Something funny that happened during 2nd set was that Eric and Stacie went to the bathroom and I gave Eric money and asked him to get me a bottle of water. When he came back he had two beers in hand, plopped one down in front of me and told me they were “sold out” of water. I started laughing a lot because I thought he was lying about being sold out of water and just wanted me to drink beer with him…which I did…but as it turned out when Paul went to the bathroom I asked him to get me water and he verified the venue was in deed sold out. I liked that Eric got me a beer because on Friday before the show I wrote my status update on Facebook that I was going to see Ratdog and I quoted the song lyrics, “I asked him for water, he poured me some wine…” And that’s basically exactly what happened to me at the show.
Here is a picture of Eric and Stacie…Stacie was 36 weeks pregnant at the show…kudos, mama!! And oh, it really is not a very good picture of her she looks so much cuter in real life but it was really hard to photograph in the lighting of the venue I couldn’t see what I was doing and I didn’t want to keep setting the flash off so I settled for this picture…
The band opened 2nd set with “Me and My Uncle” into “BURY ME STANDING,” which if you can not tell by the caps lock, I LOVE that song!! “Looks like Rain” and “Althea” into “Iko Iko”! “Iko Iko” was phenomenal because they brought out one guest drummer, Tom Pope, two guest saxophone players, George Garzone and Doug Yates, and two guest keyboard players, Dred Scott and John Ginty.
Now, according to the setlist on Ratdog.org, after “Iko Iko” they played “Scarlet Begonias”, and I believe it was after SB that Bobby left stage and the musicians jammed without him…but then something really awkward happened that left me amazed and…stooped? As I remember, Bobby had been off stage for several minutes, maybe about ten, when a guy in jeans, a t-shirt and baseball cap came on stage, took the mic and started rapping. Rapping. At a Ratdog show. I don’t know what he was saying, but it was NOT sounding good. I thought something happened to Bobby. I thought maybe he had a heart attack backstage and they threw this stage hand/road crew dude out there to kill some time. But I actually just did a little Internet research and found out this rapper’s name is Chris Burger and he was in a band called Alphabet Soup with Ratdog drummer Jay Lane. According to MySpace, “Alphabet Soup was formed in San Francisco in 1991 by saxophonist Kenny Brooks, pianist Dred Scott, rapper Chris Burger and drummer Jay Lane.” Ok, at least now I know the connection, but I still don’t know why they sent him out on stage. OH WELL!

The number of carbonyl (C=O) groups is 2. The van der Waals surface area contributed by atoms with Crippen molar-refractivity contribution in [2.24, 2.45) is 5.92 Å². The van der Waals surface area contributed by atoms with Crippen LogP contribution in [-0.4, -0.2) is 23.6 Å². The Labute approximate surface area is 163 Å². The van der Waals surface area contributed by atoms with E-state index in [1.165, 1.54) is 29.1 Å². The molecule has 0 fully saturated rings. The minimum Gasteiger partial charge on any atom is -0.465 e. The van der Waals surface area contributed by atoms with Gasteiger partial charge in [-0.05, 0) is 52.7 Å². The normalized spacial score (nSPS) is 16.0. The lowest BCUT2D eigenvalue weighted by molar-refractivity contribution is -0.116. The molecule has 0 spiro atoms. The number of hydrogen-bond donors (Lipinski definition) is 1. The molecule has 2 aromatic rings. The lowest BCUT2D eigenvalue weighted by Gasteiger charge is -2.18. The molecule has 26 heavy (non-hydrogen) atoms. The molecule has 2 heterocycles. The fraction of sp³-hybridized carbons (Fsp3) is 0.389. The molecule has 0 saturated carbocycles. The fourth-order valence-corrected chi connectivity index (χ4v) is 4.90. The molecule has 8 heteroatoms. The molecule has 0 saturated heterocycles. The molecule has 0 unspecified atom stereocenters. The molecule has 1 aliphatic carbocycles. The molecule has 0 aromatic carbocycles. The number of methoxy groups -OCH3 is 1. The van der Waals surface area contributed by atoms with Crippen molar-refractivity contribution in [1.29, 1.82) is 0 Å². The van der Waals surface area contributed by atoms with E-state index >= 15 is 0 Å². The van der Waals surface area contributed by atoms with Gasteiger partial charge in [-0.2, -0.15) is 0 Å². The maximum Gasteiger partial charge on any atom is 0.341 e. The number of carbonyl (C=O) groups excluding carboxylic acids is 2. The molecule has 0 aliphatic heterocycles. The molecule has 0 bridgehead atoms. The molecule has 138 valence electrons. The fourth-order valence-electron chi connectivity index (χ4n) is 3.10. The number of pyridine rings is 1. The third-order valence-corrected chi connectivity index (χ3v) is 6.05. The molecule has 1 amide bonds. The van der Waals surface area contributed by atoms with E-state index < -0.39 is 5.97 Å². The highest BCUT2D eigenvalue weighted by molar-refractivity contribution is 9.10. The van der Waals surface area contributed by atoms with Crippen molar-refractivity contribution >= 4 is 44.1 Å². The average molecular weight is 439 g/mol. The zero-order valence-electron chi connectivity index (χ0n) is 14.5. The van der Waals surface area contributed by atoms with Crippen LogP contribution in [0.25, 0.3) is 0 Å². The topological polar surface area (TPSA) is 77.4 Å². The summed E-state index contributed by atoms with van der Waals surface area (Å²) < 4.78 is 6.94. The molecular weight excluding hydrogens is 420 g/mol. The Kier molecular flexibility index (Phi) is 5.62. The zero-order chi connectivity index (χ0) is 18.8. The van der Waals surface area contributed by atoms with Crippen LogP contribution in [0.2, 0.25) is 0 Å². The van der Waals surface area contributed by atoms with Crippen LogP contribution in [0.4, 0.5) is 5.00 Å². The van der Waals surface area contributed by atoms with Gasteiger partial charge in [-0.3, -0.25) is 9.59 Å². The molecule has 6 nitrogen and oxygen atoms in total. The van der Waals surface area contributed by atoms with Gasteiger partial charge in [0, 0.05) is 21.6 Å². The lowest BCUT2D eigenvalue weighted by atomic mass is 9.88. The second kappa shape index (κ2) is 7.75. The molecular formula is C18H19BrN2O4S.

I was slightly disappointed with the show’s encore, but respected it and decided it was appropriate for the venue. All six main members of Ratdog stood up and sang “Attics of My Life” in its entirety. It was, as I said in the beginning of this blog, classy.
I was really, really hoping they would play one more rockin’ number before the show ended…but they didn’t. The lights came on, the band members bowed and everybody bounced.
After the show Paul and I stumbled into a diner and I jotted down a few last notes which are barely legible to me right now. It says, “At Diner! Belgian waffle with strawberries. Blueberry muffin. I hope. Butter. Wasted. Red Eyes. Frizzy hair. DON’T FORGET “SENOR”! And the muffin!”
While we were waiting for our food I asked the waiter if he “forgot” about the muffin I ordered. He brought the muffin and Paul’s plate of food, and then I asked him if my Belgian waffle was still on its way. My, oh my, was I hungry! I ate every last bit of my diner food and then we headed for the longest subway ride back to Brooklyn ever. At least we didn’t get on any wrong trains but I was about to fall asleep in the bums’ spots.
What a night!
I’m singing thank you, Bobby, for a real good time!